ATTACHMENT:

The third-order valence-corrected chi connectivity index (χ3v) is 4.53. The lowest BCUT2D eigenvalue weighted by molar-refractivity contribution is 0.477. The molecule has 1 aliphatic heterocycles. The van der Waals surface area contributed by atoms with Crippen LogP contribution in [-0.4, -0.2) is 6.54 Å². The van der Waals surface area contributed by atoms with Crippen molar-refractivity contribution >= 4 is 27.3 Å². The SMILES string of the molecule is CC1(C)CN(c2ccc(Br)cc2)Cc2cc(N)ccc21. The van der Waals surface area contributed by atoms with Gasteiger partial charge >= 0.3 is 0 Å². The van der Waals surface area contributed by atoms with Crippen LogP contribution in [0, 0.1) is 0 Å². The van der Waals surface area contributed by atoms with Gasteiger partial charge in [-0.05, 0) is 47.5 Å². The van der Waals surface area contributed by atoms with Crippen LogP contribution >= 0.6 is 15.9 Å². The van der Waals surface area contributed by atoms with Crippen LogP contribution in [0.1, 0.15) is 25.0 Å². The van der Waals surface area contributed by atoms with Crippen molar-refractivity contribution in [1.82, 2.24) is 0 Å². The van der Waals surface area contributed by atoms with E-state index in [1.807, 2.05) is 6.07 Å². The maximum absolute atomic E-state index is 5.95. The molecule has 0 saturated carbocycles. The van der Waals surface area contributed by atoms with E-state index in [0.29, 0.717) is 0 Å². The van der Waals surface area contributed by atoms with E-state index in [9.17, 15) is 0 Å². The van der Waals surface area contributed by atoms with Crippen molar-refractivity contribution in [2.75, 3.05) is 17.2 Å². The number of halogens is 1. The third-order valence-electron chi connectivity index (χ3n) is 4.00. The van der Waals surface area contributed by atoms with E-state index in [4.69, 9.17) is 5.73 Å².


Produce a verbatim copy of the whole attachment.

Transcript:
The third-order valence-corrected chi connectivity index (χ3v) is 4.53. The lowest BCUT2D eigenvalue weighted by molar-refractivity contribution is 0.477. The molecule has 1 aliphatic heterocycles. The van der Waals surface area contributed by atoms with Crippen LogP contribution in [-0.4, -0.2) is 6.54 Å². The van der Waals surface area contributed by atoms with Crippen molar-refractivity contribution >= 4 is 27.3 Å². The SMILES string of the molecule is CC1(C)CN(c2ccc(Br)cc2)Cc2cc(N)ccc21. The van der Waals surface area contributed by atoms with Gasteiger partial charge >= 0.3 is 0 Å². The van der Waals surface area contributed by atoms with Crippen LogP contribution in [0, 0.1) is 0 Å². The van der Waals surface area contributed by atoms with Gasteiger partial charge in [-0.05, 0) is 47.5 Å². The van der Waals surface area contributed by atoms with Crippen LogP contribution >= 0.6 is 15.9 Å². The van der Waals surface area contributed by atoms with Crippen LogP contribution in [0.1, 0.15) is 25.0 Å². The van der Waals surface area contributed by atoms with Crippen molar-refractivity contribution in [1.82, 2.24) is 0 Å². The van der Waals surface area contributed by atoms with E-state index in [1.807, 2.05) is 6.07 Å². The maximum absolute atomic E-state index is 5.95. The molecule has 0 saturated carbocycles. The van der Waals surface area contributed by atoms with E-state index in [0.29, 0.717) is 0 Å². The van der Waals surface area contributed by atoms with E-state index in [9.17, 15) is 0 Å². The van der Waals surface area contributed by atoms with Crippen molar-refractivity contribution in [2.75, 3.05) is 17.2 Å². The number of halogens is 1. The third-order valence-electron chi connectivity index (χ3n) is 4.00. The van der Waals surface area contributed by atoms with E-state index in [4.69, 9.17) is 5.73 Å².